TechCrunch is working on a new project to help you build a better company.
We’re looking for the great service providers in the startup world: the lawyers, accountants, recruiters, human resource managers, project managers and other experts you need to help you succeed. We’re putting together detailed lists of experts based on recommendations from our readers, and our own research, so that you can quickly find the right person to bring on — so you can go back to focusing on your core product.
We’re kicking off this project today by trying to identify the startup lawyers that founders love to work with.
Have you worked with an attorney who, say, helped you clean up a messy business contract, or set up a compelling compensation structure for your team, or saw around a corner on a big legal issue you didn’t know about?
Tell us more by filling out this 2-minute survey.
We will keep all of your information anonymous, unless you tell us you want your name attached.
Over the coming months, we’ll be sharing our findings from this first project, and begin looking for more types of great service providers.
Finding a great first startup lawyer
Startup legal requirements have been getting more and more streamlined in recent years, to the point that you don’t even need much legal advice to get pretty far. You can download boilerplate early-stage funding agreements and contracts offered by venture firm Y Combinator, top tech law firm Cooley LLP, or the Series Seed site. And you can find great outside lawyers and get their help quickly via legal startups like Atrium, UpCounsel, or the broader range of legal review sites.
But who exactly should you work with, and why? Right now, there’s not a single source that answers these questions for people going through the tough early stages of company-building. The way I have found lawyers while cofounding companies over the years has been through word-of-mouth recommendations from other entrepreneurs and investors. One of these lawyers was great — he helped us figure out the right compensation structure, handle a tough funding negotiation, and he made the right call on how to determine asset value. He’ll almost certainly make the list.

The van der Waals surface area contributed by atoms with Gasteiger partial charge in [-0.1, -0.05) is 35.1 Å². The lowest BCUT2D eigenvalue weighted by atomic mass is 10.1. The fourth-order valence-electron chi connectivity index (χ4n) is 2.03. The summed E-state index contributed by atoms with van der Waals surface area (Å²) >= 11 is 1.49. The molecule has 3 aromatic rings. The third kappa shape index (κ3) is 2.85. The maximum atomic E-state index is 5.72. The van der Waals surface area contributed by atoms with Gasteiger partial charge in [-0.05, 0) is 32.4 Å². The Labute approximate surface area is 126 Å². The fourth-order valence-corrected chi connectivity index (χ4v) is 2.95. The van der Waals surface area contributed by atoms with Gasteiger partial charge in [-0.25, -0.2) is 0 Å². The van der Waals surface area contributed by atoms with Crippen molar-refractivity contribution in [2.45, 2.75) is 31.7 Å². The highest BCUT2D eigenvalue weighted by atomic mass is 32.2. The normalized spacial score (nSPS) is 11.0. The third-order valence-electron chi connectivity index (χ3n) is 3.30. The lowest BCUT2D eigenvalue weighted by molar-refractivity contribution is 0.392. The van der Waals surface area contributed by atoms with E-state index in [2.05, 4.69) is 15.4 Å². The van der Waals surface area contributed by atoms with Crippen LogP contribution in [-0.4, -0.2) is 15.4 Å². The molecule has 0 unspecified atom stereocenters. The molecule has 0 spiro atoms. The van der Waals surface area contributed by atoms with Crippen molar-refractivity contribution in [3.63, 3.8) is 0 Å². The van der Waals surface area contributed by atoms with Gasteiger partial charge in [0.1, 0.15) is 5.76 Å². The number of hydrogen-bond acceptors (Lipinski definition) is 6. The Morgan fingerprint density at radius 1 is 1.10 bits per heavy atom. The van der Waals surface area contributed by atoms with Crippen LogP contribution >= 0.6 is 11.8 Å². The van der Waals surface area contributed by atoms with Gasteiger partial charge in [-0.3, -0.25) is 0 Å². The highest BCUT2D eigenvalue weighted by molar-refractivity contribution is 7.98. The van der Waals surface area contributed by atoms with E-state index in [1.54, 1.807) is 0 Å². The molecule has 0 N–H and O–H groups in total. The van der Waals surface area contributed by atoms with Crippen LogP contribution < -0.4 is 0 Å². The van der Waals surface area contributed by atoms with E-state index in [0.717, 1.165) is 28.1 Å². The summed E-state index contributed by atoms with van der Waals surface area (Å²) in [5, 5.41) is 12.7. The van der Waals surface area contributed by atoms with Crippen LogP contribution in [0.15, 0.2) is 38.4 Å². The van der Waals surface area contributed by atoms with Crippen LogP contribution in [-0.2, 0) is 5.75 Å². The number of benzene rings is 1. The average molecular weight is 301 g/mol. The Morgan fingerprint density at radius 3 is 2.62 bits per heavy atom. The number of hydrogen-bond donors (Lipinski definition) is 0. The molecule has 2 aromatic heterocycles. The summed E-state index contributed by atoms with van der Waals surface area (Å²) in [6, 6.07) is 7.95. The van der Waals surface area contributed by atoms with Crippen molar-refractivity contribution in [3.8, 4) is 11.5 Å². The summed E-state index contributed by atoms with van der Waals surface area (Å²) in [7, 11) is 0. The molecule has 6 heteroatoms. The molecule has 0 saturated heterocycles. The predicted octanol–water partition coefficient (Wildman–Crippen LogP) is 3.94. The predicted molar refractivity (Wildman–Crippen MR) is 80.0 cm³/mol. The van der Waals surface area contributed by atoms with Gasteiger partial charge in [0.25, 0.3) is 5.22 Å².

But not everyone will.
There are thousands of lawyers out there working with tech companies around the world. You won’t need (or want) some of them until you are raising later-stage rounds, dealing with conflicting international laws, getting embroiled in litigation, or working on a big liquidity event. Many attorneys will be too expensive, too focused on one specialization or another, or simply too busy to bother with smaller companies. Meanwhile, there are plenty of great lawyers without much experience in tech… they may not give you the best advice if you’re trying to navigate the norms and patterns of the startup world.
The lawyers who work with startups — and are good at it — are a special breed. Chances are, other people in the startup world know about them even if you haven’t. But that knowledge has never existed all in one place.
Now, help us understand this opaque world by filling out this first survey.
In exchange, we’ll provide you with special access to the results when we have them ready.
TechCrunch is experimenting with new editorial ideas. Please provide your feedback directly to the author (Eric at [email protected]).